Divorce Law Firm in Tampa

If you are seeking durational alimony in Florida or trying to prevent being ordered to pay alimony contact Florida Law Advisers to speak with a divorce attorney in Tampa. Every divorce and alimony case is different, and our vast experience allows us to cater our services to each client’s individual situation. With years of experience in litigation, we are more than ready to present a compelling case on your behalf and stand firm for what is fair. To speak with a divorce attorney at our firm call 800 990 7763 to schedule a free consultation.

Bridge the Gap Alimony in Florida

One of the types of alimony available in a Florida divorce case is bridge the gap alimony. Bridge the gap alimony in Florida is intended to assist a party after a divorce by providing support until that party makes a transition from being married to being single. Bridge the gap alimony in Florida is a short term payment for a set amount of time. To see if you qualify to receive or may be compelled to pay alimony consult with a divorce attorney in Tampa. Alimony is awarded on a case-by-case basis and depends on the specific facts of each divorce. An experienced divorce attorney can help you predict what may be required in your specific divorce case.

Requirements for Bridge the Gap Alimony in Florida

Under Florida divorce law,  the spouse requesting alimony must be able to provide an identifiable need. If granted, bridge the gap alimony may not exceed two (2) years. Further, bridge the gap alimony in Florida may terminate upon the death of either party or  remarriage of payee. Usually, bridge the gap alimony in Florida will not be modified by amount or duration.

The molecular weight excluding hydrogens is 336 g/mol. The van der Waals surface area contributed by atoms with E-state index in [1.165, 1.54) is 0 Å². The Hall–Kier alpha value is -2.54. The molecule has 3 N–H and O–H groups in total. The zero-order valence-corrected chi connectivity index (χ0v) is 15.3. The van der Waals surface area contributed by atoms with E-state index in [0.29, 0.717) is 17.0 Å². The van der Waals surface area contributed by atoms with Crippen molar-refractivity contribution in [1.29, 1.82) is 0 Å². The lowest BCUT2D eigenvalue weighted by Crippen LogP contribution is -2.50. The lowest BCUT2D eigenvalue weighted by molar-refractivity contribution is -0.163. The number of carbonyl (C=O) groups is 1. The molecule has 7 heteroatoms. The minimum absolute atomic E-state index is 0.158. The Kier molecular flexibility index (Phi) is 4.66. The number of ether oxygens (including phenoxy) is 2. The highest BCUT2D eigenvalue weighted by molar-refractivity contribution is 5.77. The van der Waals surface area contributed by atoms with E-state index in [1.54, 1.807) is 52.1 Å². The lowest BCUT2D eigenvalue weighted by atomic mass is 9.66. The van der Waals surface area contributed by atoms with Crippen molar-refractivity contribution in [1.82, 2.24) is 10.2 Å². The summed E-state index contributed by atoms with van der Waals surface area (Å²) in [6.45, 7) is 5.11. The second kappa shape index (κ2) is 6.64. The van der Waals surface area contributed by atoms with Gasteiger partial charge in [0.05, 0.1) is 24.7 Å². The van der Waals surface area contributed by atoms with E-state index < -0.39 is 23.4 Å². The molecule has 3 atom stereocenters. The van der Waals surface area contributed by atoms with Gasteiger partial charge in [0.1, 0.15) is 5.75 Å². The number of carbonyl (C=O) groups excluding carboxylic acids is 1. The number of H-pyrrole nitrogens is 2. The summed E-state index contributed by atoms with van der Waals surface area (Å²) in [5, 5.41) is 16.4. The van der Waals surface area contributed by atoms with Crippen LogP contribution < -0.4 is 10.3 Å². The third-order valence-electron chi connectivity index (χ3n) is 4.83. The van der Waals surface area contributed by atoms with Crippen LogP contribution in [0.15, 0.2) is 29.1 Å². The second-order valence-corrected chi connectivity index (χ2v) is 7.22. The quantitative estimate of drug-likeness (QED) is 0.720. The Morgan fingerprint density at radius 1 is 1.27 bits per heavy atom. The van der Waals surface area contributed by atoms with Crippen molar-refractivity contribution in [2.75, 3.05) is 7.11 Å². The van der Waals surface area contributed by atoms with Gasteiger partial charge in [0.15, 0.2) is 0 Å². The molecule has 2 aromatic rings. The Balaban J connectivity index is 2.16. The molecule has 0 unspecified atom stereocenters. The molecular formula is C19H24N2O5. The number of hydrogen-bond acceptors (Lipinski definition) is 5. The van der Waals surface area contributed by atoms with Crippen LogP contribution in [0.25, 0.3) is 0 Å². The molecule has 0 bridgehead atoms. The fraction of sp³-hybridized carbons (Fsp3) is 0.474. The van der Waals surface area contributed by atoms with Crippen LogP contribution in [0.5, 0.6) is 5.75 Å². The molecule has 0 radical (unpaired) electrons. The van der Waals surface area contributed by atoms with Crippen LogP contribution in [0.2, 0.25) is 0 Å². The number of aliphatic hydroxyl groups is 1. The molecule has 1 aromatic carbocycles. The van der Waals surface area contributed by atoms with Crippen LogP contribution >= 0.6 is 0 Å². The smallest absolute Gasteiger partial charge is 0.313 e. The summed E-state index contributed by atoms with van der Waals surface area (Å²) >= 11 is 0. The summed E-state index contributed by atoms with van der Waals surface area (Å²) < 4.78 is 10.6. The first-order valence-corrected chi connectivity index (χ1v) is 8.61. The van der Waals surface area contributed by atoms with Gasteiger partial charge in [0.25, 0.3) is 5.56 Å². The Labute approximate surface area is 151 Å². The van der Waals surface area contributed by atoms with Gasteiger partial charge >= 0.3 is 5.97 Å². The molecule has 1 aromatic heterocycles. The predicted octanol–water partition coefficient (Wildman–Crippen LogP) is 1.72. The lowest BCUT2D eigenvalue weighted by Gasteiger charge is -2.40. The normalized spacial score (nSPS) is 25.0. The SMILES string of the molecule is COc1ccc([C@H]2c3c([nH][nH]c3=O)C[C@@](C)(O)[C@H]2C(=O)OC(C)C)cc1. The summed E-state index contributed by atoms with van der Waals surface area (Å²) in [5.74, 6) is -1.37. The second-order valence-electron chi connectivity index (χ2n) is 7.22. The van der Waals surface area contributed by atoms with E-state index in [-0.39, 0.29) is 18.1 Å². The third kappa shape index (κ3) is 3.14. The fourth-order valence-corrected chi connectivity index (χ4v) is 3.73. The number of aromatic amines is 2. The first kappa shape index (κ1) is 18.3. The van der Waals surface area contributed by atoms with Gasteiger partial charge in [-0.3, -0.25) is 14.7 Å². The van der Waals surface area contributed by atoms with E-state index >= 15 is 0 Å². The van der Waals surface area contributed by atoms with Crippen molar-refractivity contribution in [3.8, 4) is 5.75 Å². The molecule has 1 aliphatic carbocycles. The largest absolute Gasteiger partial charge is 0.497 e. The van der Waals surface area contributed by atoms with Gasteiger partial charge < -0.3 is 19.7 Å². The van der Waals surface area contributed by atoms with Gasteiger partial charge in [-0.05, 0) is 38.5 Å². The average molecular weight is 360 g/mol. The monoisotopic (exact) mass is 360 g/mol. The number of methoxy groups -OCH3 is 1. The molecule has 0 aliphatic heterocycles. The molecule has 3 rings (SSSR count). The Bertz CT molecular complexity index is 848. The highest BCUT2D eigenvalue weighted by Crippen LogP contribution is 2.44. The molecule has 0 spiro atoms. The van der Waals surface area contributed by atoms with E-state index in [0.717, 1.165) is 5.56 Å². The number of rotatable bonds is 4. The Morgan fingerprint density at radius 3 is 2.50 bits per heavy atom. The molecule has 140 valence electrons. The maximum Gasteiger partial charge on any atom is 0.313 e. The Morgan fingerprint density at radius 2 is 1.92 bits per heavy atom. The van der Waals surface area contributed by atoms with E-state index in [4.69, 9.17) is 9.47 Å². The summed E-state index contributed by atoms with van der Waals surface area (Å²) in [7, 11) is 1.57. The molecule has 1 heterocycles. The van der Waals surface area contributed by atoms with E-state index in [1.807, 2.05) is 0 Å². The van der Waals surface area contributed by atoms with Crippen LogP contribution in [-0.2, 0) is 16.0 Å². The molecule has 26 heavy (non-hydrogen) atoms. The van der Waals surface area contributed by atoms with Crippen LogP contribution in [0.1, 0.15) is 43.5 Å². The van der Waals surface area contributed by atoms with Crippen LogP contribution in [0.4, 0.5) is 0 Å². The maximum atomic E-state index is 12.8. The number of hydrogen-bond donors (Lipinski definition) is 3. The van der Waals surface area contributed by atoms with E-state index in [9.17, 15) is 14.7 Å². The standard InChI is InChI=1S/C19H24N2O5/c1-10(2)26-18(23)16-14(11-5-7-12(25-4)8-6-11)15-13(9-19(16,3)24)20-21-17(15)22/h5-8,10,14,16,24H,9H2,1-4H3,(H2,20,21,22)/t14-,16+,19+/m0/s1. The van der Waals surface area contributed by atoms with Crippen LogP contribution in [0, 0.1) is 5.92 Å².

The amount and duration of an alimony award is determined on a case by case basis. The court will first determine if there is a need for alimony by one spouse. Next, the judge will determine if the other party is able to pay alimony. Once that is determined, the court must weigh the factors enumerated in Florida alimony law. It is important to note, Florida alimony law also states that all other relevant factors can be considered when determining the amount and duration of the alimony award, as the list of factors in the statute is not exclusive. Thus, determining alimony eligibility can be difficult without years of courtroom experience. Therefore, contact a divorce lawyer for information on any specific case.

The Amount of Payments for Bridge the Gap Alimony in Florida

In any award of alimony, the court may grant periodic payments or payments in lump sum or both. Although adultery is not considered in determining if a divorce should be granted, the court may consider the adultery of either spouse in determining the amount of alimony to be awarded. An award of bridge the gap alimony or any other award of alimony can be appealed and a separate court will review the previous court’s decision to determine if it was appropriate. See Florida divorce case Blanchard v. Blanchard.

Tampa Divorce Law Firm

A skilled divorce lawyer can make a big impact in a divorce involving a claim for alimony. If you are contemplating filing for divorce or your spouse has already filed for divorce, call us today to speak with a Tampa divorce lawyer. The divorce attorneys at Florida Law Advisers, P.A. have years of experience in both advocating for and against alimony. With years of experience in family law litigation, we are more than ready to present a compelling case on your behalf and stand firm for what is fair. To speak with a divorce attorney call us today at 800 990 7763 to schedule a free consultation.

Do I Have to Pay Alimony in Florida